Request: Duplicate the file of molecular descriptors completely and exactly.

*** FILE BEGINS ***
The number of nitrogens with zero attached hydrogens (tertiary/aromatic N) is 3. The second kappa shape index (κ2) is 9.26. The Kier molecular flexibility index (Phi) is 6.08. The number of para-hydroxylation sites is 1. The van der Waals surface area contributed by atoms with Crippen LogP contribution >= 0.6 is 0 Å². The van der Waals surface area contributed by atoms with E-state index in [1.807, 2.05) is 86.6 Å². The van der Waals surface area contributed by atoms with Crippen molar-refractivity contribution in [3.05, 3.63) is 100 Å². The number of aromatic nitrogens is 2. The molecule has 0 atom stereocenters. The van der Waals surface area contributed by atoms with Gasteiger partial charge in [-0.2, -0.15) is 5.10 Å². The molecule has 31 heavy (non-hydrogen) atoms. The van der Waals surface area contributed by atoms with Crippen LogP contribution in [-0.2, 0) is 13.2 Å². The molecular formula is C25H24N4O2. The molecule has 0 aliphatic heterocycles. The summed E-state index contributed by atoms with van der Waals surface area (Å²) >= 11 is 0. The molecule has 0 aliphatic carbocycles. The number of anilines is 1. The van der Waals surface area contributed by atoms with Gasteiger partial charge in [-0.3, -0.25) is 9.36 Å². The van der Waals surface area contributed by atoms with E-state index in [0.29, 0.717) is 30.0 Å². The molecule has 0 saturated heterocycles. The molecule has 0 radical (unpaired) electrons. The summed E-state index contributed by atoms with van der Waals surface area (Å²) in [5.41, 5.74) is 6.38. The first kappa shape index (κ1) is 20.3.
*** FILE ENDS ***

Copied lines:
The number of nitrogens with zero attached hydrogens (tertiary/aromatic N) is 3. The second kappa shape index (κ2) is 9.26. The Kier molecular flexibility index (Phi) is 6.08. The number of para-hydroxylation sites is 1. The van der Waals surface area contributed by atoms with Crippen LogP contribution >= 0.6 is 0 Å². The van der Waals surface area contributed by atoms with E-state index in [1.807, 2.05) is 86.6 Å². The van der Waals surface area contributed by atoms with Crippen molar-refractivity contribution in [3.05, 3.63) is 100 Å². The number of aromatic nitrogens is 2. The molecule has 0 atom stereocenters. The van der Waals surface area contributed by atoms with Gasteiger partial charge in [-0.2, -0.15) is 5.10 Å². The molecule has 31 heavy (non-hydrogen) atoms. The van der Waals surface area contributed by atoms with Crippen LogP contribution in [-0.2, 0) is 13.2 Å². The molecular formula is C25H24N4O2. The molecule has 0 aliphatic heterocycles. The summed E-state index contributed by atoms with van der Waals surface area (Å²) >= 11 is 0. The molecule has 0 aliphatic carbocycles. The number of anilines is 1. The van der Waals surface area contributed by atoms with Gasteiger partial charge in [-0.3, -0.25) is 9.36 Å². The van der Waals surface area contributed by atoms with E-state index in [0.29, 0.717) is 30.0 Å². The molecule has 0 saturated heterocycles. The molecule has 0 radical (unpaired) electrons. The summed E-state index contributed by atoms with van der Waals surface area (Å²) in [5.41, 5.74) is 6.38. The first kappa shape index (κ1) is 20.3.